A 71-year-old woman was diagnosed with antiphospholipid antibody syndrome following an acute myocardial infarction and had been taking anticoagulants ever since. Three years later, she was hospitalized with high fever and substantial fatigue. She was diagnosed with infective endocarditis because the blood culture was positive, and scattered cerebral infarction was seen on magnetic resonance imaging, along with an iliopsoas muscle abscess and purulent discitis. She was treated with antibiotics, and her blood culture became negative; however, she was referred to our hospital for surgical treatment because of severe mitral regurgitation due to the progressive valve destruction. She also had aortic regurgitation and underwent mitral and aortic valve replacement. The mitral valve exhibited strong thickening of both leaflets, including the subvalvular tissue, and perforation was observed in the posterior leaflet, P2. The operation time was 4 h and 2 min, and the aortic clamp time was 92 min. The culture of the mitral valve leaflet was negative. She had antiphospholipid antibody syndrome and intraoperative activated clotting time (ACT) management was difficult; therefore, her heparin blood levels were measured and managed using HMS PLUS. The target heparin blood concentration during cardiopulmonary bypass was set at 3 mg/kg and controlled; no thrombotic tendency or increase in circuit pressure was observed during the operation, and the procedure was completed without any problem. She resumed heparin administration 6 h after the operation and continued oral anticoagulant therapy. She recovered without problems and was discharged 12 days after the operation. Management using HMS PLUS may be useful in patients with antiphospholipid syndrome undergoing cardiovascular surgery.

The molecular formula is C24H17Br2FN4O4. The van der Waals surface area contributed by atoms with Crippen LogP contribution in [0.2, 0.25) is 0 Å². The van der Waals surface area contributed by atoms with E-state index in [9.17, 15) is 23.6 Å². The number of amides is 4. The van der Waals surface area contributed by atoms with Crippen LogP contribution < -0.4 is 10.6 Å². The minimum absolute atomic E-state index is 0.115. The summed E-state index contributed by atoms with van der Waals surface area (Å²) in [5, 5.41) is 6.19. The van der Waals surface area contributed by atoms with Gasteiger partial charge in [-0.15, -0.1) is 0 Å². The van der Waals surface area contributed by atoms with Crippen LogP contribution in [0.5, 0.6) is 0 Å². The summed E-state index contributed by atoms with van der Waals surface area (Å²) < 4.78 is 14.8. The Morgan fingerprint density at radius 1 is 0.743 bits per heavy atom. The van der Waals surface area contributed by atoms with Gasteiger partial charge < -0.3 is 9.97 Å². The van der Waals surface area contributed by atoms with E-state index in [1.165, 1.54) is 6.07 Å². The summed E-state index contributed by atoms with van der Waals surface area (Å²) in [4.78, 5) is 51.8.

Jpn. J. Cardiovasc. Surg. 51: 280-284 （2022）
Keywords：antiphospholipid syndrome; infective endocarditis; HMS PLUS; heparin blood concentration; activated clotting time
(Department of Cardiovascular Surgery, Tokyo Saiseikai Central Hospital＊, Tokyo, Japan)
A 72-year-old woman who had undergone three atrial catheter ablations for chronic atrial fibrillation was referred for surgical treatment for severe atrial functional mitral regurgitation. She suffered not only dyspnea but also dysphagia due to esophagus compression by a giant left atrium 15×12×11 centimeters in size. In her surgery, mitral valve repair using a 36-millimeter artificial ring, tricuspid annuloplasty and resection of the left atrial appendage were performed. In addition, the posterior, lateral, and superior wall of left atrium, 4 centimeters in width, was extensively resected to reduce left atrial volume. Postoperative echocardiography showed a decrease in both mitral and tricuspid regurgitation to trivial levels as well as an improvement in left ventricular diastolic function. Postoperatively her dysphagia disappeared and NYHA class improved from III to I. In her chest X ray, the cardiothoracic ratio fell from 80% to 56%, and the tracheal bifurcation angle decreased from 110 to 90 degrees. In a patient with a giant left atrium due to atrial functional mitral regurgitation, a favorable clinical outcome resulted from double valve repair combined with extensive left atrial resection.